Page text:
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Native Americans use traditional dip-netting methods to fish for salmon on the Deschuttes River, a tributary of the Columbia. They often throw back their catch of wild salmon.

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Native Americans use traditional dip-netting methods to fish for salmon on the Deschuttes River, a tributary of the Columbia. They often throw back their catch of wild salmon.

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Native Americans use traditional dip-netting methods to fish for salmon on the Deschuttes River, a tributary of the Columbia. They often throw back their catch of wild salmon.

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Native Americans use traditional dip-netting methods to fish for salmon on the Deschuttes River, a tributary of the Columbia. They often throw back their catch of wild salmon.

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Salmon heads washed up on the banks of the Columbia river at a Native American fish-cleaning site near Celilo, OR.

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Salmon heads washed up on the banks of the Columbia river at a Native American fish-cleaning site near Celilo, OR.

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Salmon heads washed up on the banks of the Columbia river at a Native American fish-cleaning site near Celilo, OR.

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Jaime, a boy whose family saved their forest and harvests its fruit, holds up a piquia fruit. (Quiandeua, Brazil.)

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Jaime, a boy whose family saved their forest and harvests its fruit, holds up a piquia fruit. (Quiandeua, Brazil.)

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Jaime, a boy whose family saved their forest and harvests its fruit, holds up a piquia fruit. (Quiandeua, Brazil.)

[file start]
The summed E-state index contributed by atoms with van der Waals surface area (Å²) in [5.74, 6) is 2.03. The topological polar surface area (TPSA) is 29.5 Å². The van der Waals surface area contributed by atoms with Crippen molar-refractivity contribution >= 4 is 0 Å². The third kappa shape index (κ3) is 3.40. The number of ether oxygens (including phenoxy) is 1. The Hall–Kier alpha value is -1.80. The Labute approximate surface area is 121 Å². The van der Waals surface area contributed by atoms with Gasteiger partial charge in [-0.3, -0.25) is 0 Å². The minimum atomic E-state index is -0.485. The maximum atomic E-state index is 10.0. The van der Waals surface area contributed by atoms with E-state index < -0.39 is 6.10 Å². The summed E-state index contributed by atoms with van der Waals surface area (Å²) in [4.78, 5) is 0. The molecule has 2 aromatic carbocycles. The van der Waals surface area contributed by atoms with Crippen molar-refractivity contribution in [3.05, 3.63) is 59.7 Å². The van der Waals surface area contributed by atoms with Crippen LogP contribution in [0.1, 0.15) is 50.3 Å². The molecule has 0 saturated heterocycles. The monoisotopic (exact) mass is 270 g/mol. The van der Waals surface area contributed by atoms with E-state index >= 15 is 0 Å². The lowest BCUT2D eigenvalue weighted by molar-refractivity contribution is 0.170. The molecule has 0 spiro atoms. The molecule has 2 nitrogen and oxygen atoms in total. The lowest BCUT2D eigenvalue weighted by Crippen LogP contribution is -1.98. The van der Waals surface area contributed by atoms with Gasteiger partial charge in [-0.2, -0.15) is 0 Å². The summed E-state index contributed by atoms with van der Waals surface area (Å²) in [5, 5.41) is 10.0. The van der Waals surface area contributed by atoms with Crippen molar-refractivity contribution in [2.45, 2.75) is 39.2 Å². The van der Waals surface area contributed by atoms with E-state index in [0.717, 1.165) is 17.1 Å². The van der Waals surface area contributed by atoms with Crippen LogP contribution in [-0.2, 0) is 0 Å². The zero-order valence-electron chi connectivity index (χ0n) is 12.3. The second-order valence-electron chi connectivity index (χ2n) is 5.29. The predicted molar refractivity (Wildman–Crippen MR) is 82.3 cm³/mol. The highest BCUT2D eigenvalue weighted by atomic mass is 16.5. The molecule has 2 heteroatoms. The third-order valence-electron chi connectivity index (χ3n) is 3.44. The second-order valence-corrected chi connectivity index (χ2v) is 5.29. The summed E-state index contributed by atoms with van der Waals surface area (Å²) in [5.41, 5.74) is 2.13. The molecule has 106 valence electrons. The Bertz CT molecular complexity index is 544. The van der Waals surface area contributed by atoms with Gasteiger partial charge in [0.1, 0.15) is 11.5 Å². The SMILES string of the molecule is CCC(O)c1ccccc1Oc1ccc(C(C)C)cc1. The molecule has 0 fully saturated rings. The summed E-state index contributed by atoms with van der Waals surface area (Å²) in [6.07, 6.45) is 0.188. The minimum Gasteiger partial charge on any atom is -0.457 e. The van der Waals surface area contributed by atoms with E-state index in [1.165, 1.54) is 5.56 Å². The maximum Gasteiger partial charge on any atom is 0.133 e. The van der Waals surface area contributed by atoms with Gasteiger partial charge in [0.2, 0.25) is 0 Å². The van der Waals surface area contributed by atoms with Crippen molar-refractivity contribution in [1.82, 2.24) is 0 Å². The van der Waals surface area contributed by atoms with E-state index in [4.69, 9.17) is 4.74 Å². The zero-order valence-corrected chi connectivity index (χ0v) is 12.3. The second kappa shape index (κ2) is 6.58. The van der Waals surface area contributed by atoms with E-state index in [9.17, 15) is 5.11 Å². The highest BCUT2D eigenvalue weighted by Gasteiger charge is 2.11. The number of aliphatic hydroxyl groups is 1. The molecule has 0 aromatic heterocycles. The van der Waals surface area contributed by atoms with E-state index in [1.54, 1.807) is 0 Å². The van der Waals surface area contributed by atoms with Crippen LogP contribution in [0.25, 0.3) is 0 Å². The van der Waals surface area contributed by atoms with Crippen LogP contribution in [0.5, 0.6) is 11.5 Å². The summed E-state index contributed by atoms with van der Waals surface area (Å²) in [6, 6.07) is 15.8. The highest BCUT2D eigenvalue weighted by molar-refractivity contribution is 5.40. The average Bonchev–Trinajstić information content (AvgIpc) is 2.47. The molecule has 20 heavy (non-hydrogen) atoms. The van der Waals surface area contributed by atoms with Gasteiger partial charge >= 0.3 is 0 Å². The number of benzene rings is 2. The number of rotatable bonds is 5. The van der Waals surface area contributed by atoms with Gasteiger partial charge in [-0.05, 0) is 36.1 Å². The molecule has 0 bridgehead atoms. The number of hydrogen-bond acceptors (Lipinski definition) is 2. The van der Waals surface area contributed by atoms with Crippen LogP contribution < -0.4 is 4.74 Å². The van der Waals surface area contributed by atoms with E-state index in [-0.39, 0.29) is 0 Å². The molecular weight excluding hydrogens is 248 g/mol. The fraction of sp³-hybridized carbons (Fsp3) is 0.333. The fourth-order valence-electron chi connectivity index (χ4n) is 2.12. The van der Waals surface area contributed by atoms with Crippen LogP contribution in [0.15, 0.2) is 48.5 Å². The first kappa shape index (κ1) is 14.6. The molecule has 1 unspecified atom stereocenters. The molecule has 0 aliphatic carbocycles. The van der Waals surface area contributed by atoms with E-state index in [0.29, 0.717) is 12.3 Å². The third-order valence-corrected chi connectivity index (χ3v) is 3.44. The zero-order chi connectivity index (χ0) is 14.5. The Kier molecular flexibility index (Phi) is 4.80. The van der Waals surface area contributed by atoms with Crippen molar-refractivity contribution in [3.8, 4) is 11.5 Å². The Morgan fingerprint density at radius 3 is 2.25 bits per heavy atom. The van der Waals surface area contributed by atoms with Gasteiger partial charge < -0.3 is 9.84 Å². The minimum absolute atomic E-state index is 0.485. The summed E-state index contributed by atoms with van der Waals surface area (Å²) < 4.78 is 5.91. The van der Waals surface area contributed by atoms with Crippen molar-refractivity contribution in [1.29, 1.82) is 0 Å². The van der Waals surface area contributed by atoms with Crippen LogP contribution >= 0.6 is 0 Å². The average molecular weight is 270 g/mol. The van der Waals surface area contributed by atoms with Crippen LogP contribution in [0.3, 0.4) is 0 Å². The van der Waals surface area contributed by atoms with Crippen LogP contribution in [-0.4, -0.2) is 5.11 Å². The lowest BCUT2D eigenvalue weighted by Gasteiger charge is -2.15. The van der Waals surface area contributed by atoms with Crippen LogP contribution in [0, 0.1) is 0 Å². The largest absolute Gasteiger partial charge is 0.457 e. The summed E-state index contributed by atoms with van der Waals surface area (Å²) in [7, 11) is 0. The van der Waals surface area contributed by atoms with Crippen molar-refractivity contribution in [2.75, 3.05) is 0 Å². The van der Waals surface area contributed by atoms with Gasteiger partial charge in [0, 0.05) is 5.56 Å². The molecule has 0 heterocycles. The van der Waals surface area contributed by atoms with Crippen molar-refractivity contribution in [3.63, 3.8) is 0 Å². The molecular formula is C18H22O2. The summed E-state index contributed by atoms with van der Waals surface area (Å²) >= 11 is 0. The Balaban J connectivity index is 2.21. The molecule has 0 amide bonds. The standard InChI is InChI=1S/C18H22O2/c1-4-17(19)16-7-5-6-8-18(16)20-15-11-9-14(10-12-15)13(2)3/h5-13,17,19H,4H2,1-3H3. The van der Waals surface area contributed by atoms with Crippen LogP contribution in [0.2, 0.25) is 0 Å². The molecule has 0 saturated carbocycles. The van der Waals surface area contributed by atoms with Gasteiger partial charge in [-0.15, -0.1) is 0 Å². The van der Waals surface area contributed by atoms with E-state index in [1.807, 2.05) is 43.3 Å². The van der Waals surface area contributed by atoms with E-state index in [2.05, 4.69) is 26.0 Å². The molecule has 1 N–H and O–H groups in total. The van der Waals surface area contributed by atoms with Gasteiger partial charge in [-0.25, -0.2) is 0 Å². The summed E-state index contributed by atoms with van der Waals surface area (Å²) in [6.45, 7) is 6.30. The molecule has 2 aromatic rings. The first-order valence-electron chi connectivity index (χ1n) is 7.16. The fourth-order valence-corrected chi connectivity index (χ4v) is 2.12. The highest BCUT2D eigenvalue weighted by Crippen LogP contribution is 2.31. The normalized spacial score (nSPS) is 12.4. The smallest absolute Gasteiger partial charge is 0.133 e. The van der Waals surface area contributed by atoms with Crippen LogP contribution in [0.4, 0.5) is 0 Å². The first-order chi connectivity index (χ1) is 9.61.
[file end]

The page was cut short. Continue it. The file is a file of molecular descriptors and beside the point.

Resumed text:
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Forest fruit is cleaned and prepared for market along the Capim River, a tributary of the Brazilian Amazon.

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Pupunha fruit is transported to a market near Belem, Brazil.

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Forest fruits are moved by dugout canoe from the small village of Quiandeua to the city markets down river.

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Forest fruit is cleaned and prepared for market along the Capim River, a tributary of the Brazilian Amazon.

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Forest fruits are moved by dugout canoe from the small village of Quiandeua to the bigger markets down river. Forest fruits are craved by many city dwellers–they’re willing to pay premium prices for good quality fruit delivered to Saturday morning markets.

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A local hunter/gatherer stands next to a friend in the forests of the Brazilian Amazon.

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Forest fruits are moved by horseback from the small villageof Quiandeua to the bigger markets down river.

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A local hunter/gatherer carries pupunha fruit he collected with his children in the forests of the Brazilian Amazon.

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A local hunter/gatherer carries pupunha fruit he collected with his children in the forests of the Brazilian Amazon.

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Shot through the lower back, a wounded caribou drags himself along the beach near Point Lay on far west side of the Slope. After butchering, the animal’s head was left behind as the meat was carried away.

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Shot through the lower back, a wounded caribou drags himself along the beach near Point Lay on far west side of the Slope.

Photo: Julie Jensen Director of Marketing | WVC O: 866.800.7326 | D: 702.443.9249 | E: j.jensen@wvc.org

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